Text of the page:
Lab-Created Trilobite-Shaped Molecules: A Pioneering Achievement

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The electron density of a trilobite Rydberg molecule resembles the carapace of a trilobite. (AG Ott)

Physicists have achieved a groundbreaking feat by crafting, in a laboratory setting, an unusual and delicate structure called a trilobite Rydberg molecule for the first time.

The creation and observation of these unique atomic formations have provided researchers with fresh perspectives on the quantum behavior of electrons during their interaction near atoms.

Given that their chemical bonds are unlike any others we know, these discoveries provide opportunities for enhancing theoretical models of molecules and gaining insights into their dynamics.

Rydberg molecules originate from a type of atom called a Rydberg atom. In a regular atom, there’s the nucleus surrounded by its tiny swarm of electrons. When a small amount of energy is added to the atom, the electron swarm expands slightly, causing the atom to become a bit larger and more loosely bound.

A Rydberg atom is formed by injecting a substantial amount of energy under conditions that enable it to retain its electrons. It expands significantly, reaching sizes of many microns, and the electrons become as loosely bound as possible without detaching.

Due to their relaxed nature, Rydberg atoms exhibit an exaggerated behavior, rendering them valuable for conducting experiments.

Molecules are configurations of atoms that bond together, whether through electron sharing or disparate charges. Using a Rydberg atom results in a Rydberg molecule, but the way these atoms adhere to each other can differ significantly from the bonds in more traditional molecules.

They can exhibit distinct appearances, featuring electron distribution patterns that may resemble, for example, a trilobite or a butterfly.

Physicist Max Althön from the University of Kaiserslautern-Landau, along with a team of scientists in Herwig Ott’s laboratory, has successfully produced, for the first time, entirely pure trilobite Rydberg molecules.

Beginning with rubidium atoms, cooled to an ultra-low temperature of just 0.0001 degrees above absolute zero, the researchers employed a laser to elevate certain atoms into Rydberg states.

A diagram of a trilobite Rydberg molecule (left) and an actual trilobite (right). The green and red dots represent the ground state atom and the Rydberg core, respectively. (AG Ott)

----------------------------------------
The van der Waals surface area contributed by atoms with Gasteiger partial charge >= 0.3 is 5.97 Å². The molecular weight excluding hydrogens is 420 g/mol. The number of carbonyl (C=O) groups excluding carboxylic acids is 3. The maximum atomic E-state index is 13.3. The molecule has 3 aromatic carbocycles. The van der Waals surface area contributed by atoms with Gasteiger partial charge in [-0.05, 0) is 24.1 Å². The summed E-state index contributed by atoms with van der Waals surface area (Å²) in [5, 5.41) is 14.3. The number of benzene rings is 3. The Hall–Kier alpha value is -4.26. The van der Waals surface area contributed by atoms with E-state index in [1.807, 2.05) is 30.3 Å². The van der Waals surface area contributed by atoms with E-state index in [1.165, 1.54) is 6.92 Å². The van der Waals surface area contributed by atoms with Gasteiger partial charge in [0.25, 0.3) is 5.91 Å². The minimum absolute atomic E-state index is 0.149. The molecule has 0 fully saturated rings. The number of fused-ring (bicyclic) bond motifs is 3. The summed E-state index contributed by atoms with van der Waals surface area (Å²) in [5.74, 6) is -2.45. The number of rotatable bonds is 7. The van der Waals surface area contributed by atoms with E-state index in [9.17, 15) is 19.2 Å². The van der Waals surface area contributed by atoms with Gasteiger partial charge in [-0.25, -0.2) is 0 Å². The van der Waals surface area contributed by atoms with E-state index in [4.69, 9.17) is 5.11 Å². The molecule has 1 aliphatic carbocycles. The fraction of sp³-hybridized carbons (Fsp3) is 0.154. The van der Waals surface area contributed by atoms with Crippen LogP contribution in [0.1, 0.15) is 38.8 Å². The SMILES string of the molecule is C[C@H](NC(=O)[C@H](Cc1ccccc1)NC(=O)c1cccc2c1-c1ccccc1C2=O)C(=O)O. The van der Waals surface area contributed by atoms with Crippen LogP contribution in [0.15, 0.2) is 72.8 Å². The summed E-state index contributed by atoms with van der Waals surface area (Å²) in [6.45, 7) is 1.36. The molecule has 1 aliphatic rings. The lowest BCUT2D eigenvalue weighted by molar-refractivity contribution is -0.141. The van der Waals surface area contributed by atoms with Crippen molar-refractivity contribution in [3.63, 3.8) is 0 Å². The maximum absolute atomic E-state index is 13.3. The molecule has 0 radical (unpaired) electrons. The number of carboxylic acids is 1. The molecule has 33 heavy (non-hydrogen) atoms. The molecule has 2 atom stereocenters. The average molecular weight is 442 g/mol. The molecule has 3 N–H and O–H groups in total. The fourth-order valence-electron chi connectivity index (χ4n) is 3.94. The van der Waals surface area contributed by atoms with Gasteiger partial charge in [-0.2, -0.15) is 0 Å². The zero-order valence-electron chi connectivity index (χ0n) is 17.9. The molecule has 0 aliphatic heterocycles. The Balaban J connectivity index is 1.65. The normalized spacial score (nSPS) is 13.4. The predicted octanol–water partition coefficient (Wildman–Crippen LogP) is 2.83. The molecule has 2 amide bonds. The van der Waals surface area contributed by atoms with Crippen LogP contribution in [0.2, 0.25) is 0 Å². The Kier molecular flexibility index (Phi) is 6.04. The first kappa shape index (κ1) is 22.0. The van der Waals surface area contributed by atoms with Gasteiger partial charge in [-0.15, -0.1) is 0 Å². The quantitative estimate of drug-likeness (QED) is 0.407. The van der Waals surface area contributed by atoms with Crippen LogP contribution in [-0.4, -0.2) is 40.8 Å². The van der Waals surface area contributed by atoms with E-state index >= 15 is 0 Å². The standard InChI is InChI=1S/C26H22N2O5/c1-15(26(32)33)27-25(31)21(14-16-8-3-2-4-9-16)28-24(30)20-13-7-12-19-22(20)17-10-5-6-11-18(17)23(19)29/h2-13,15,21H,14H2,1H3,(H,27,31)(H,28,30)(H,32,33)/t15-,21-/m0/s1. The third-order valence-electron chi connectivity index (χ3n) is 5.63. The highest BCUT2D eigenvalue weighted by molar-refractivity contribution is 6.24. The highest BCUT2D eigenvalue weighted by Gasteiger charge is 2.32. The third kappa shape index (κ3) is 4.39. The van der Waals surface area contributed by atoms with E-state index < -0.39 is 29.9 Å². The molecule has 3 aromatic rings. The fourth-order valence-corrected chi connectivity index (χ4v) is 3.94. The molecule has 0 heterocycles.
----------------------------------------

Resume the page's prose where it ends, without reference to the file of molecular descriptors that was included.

“In this process, the outermost electron in each case is brought into far-away orbits around the atomic body,” Ott says. “The orbital radius of the electron can be more than one micrometer, making the electron cloud larger than a small bacterium.”

A Rydberg molecule is formed by introducing a ground-state atom, one that hasn’t been excited into a Rydberg state, into the expansive electron cloud of the Rydberg atom. The two atoms adhere together not through conventional chemical bonds but through an unusual quantum attraction.

“It is the quantum mechanical scattering of the Rydberg electron from the ground state atom, which sticks the two together,” Althön explains.

“Imagine the electron rapidly orbiting around the nucleus. On each round trip, it collides with the ground state atom. In contrast to our intuition, quantum mechanics teaches us that these collisions lead to an effective attraction between the electron and the ground state atom.”

Due to successive collisions, the electrons arrange themselves into an interference pattern that mimics the segmented carapace of a trilobite.

It possesses some other intriguing and peculiar characteristics. The size of the molecular bond is nearly identical to the dimensions of the Rydberg orbit, which is significant on atomic scales. Additionally, the intensity of the attraction between the electron and the ground-state atom is remarkably strong.

This indicates that Rydberg molecules exhibit a greater electric dipole moment compared to any other molecule. This refers to the separation between positive and negative electric charges, commonly known as polarity.

The trilobite Rydberg molecules observed by Althön and his colleagues possess an electric dipole moment exceeding 1,700 debye, which is exceptionally high. In comparison, water molecules typically have a measure of less than 2 debye.

Physicists now have a new tool for testing and understanding the quantum realm, thanks to the capability not only to create but also to probe pure trilobite Rydberg molecules.

These findings open potential applications in quantum information processing. Moreover, researchers suggest broader applications for studying these unique molecules across various species.

“In conclusion, we have measured two vibrational series of pure trilobite Rydberg molecules by employing three-photon photoassociation,” they write. “With this method, the creation of trilobite molecules in any element that has a negative s-wave scattering length should be possible.”

The study has been published in Nature Communications.